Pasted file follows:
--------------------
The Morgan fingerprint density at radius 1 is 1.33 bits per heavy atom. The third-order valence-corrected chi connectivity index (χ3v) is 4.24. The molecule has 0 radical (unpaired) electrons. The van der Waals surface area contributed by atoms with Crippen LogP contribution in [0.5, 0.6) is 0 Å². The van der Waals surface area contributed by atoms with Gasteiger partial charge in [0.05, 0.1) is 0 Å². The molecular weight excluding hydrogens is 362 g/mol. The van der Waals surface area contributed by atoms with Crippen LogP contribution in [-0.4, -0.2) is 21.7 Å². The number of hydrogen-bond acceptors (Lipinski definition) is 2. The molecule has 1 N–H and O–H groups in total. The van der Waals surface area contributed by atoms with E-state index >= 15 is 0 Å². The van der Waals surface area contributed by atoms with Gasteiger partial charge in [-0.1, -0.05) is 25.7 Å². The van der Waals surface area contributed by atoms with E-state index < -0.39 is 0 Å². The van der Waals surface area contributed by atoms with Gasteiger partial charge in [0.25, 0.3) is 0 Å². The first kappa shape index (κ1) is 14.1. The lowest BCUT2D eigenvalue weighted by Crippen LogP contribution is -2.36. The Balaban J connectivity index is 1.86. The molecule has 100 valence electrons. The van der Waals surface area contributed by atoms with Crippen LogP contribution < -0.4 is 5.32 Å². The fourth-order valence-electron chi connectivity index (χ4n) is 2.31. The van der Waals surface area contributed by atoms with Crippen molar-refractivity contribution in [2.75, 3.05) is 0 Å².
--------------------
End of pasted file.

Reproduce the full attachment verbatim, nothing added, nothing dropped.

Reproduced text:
The Morgan fingerprint density at radius 1 is 1.33 bits per heavy atom. The third-order valence-corrected chi connectivity index (χ3v) is 4.24. The molecule has 0 radical (unpaired) electrons. The van der Waals surface area contributed by atoms with Crippen LogP contribution in [0.5, 0.6) is 0 Å². The van der Waals surface area contributed by atoms with Gasteiger partial charge in [0.05, 0.1) is 0 Å². The molecular weight excluding hydrogens is 362 g/mol. The van der Waals surface area contributed by atoms with Crippen LogP contribution in [-0.4, -0.2) is 21.7 Å². The number of hydrogen-bond acceptors (Lipinski definition) is 2. The molecule has 1 N–H and O–H groups in total. The van der Waals surface area contributed by atoms with E-state index >= 15 is 0 Å². The van der Waals surface area contributed by atoms with Gasteiger partial charge in [-0.1, -0.05) is 25.7 Å². The van der Waals surface area contributed by atoms with E-state index < -0.39 is 0 Å². The van der Waals surface area contributed by atoms with Gasteiger partial charge in [0.25, 0.3) is 0 Å². The first kappa shape index (κ1) is 14.1. The lowest BCUT2D eigenvalue weighted by Crippen LogP contribution is -2.36. The Balaban J connectivity index is 1.86. The molecule has 100 valence electrons. The van der Waals surface area contributed by atoms with Crippen LogP contribution < -0.4 is 5.32 Å². The fourth-order valence-electron chi connectivity index (χ4n) is 2.31. The van der Waals surface area contributed by atoms with Crippen molar-refractivity contribution in [2.75, 3.05) is 0 Å².